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Trump’s Reckless Rush to Reopen

COVID-19 presents a test of leadership but also—because it preys most fiercely on the vulnerable—a test of values, and President Donald Trump, in his press briefing on Monday, showed that he has failed on both counts. Closures had barely been put in place in much of the country; the curtains were still being drawn. But he is tired of it. “Our country wasn’t built to be shut down,” he said, noting the disruption. “We’re not going to let the cure be worse than the problem.” Or, as he put it in a tweet in which he announced that he would soon be reassessing the federal government’s guidance for radical social distancing, “WE CANNOT LET THE CURE BE WORSE THAN THE PROBLEM ITSELF.” The “problem,” in case anyone missed it, is a novel coronavirus rapidly spreading through a population that has no resistance to it. One model shows that it could leave more than two million Americans dead. On Tuesday, on Fox News, Trump said that he wanted the country opened back up and “just raring to go” by Easter—nineteen days from now.

Is it the disease or the cure that Trump doesn’t understand? In his briefing, he said that one of his motivations for rushing to reopen the country is new research into the mortality rate—this is “a big factor” for him. And he doesn’t think that the numbers on the table are that big. There had been talk that the rate might be three, four, or five per cent; now it looked like it might be one per cent, or a little less. He might do the math on what one per cent amounts to in a country of more than three hundred million. Think of whatever group of a hundred or more you like—your office, your school, your wedding-invitation or holiday-card list—and now imagine yourself or someone you love as the one. And that number may not even be right, not even in ideal conditions of limitless medical resources. There is a lot that we don’t know; widespread testing catches presymptomatic and asymptomatic people, which changes the numbers. But one per cent is certainly not likely to be accurate when hospitals are overwhelmed, and people who could be saved die. As Peter Hessler notes in this week’s magazine, according to a report from China, the death rate in much of that country seems to have been about 0.7 per cent, and could be even lower. In Wuhan, which was overwhelmed, it was 5.8 per cent.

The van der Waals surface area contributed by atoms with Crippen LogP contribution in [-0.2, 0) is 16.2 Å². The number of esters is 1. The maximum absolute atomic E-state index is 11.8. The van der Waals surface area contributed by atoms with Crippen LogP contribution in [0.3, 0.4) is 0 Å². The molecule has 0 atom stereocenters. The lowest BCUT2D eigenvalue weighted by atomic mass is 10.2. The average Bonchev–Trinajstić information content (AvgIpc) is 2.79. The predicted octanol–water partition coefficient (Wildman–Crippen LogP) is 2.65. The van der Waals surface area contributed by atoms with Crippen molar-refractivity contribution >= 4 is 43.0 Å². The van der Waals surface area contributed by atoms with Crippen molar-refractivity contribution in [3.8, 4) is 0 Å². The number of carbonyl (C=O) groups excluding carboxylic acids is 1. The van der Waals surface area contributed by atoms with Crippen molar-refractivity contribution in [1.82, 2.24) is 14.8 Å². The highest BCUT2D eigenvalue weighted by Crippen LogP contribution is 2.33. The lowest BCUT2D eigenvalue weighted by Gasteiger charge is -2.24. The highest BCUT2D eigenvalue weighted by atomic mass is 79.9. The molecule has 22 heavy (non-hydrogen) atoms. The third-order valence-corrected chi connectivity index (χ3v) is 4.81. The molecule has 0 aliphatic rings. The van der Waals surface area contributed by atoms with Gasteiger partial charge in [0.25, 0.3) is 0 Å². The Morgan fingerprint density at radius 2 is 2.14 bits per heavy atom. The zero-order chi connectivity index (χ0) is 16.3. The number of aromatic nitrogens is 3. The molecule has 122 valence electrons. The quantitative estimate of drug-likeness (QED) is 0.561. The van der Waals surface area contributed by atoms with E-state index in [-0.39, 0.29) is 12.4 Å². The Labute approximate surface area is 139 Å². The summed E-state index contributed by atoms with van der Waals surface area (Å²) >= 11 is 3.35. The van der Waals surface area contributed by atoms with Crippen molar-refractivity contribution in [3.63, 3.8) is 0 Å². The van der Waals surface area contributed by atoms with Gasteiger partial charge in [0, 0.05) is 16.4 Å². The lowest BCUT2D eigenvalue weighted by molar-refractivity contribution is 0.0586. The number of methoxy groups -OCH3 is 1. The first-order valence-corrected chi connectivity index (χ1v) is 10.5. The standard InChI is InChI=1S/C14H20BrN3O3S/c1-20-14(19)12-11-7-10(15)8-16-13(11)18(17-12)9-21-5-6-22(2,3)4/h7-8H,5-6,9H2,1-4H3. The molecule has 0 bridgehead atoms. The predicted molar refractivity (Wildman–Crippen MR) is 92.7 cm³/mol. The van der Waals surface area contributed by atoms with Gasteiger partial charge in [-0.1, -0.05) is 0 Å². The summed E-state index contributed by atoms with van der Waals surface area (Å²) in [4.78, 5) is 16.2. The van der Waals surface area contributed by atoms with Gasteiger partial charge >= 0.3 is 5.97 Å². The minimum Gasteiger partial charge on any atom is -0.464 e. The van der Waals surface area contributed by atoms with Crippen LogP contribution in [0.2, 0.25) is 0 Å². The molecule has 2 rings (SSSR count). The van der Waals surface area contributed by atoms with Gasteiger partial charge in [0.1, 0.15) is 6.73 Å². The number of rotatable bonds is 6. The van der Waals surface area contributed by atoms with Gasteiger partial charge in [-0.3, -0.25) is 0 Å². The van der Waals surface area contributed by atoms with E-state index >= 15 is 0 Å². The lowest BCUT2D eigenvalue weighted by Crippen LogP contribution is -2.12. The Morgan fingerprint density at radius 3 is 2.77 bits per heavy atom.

The statistics show that deaths skew older and toward those with other medical issues. The danger, one hears, is to “the elderly” and those who are “already sick.” There are multiple problems with this assessment. One is that younger people are able to spread the virus, which presents an ethical hazard that one wishes would be as frightening as the danger to one’s health. Another is that Americans are neither as young nor as healthy as they imagine themselves. In New York State, the age at which the deaths begin to rack up has been forty—and that is before the hospitals really start to run out of equipment. (Read Lizzie Widdicombe’s dispatch on New York hospitals that are already rationing masks.) Risk factors include things like diabetes, obesity, and heart disease, as well as respiratory ailments, which, not incidentally, are often accompanied or exacerbated by poverty. It’s said that one reason certain social programs don’t get the support they deserve is that every American imagines that he or she is part of the middle class. With the pandemic, perhaps, the problem is that too many can’t conceive of themselves as old or ill. The shock among senators when they heard that one of their colleagues, Rand Paul, had tested positive for COVID-19, and that, while he was awaiting his test results, he was seen in the still-open Senate gym, is revealing. The list of rules that many senators think they are exempt from apparently includes the germ theory of disease.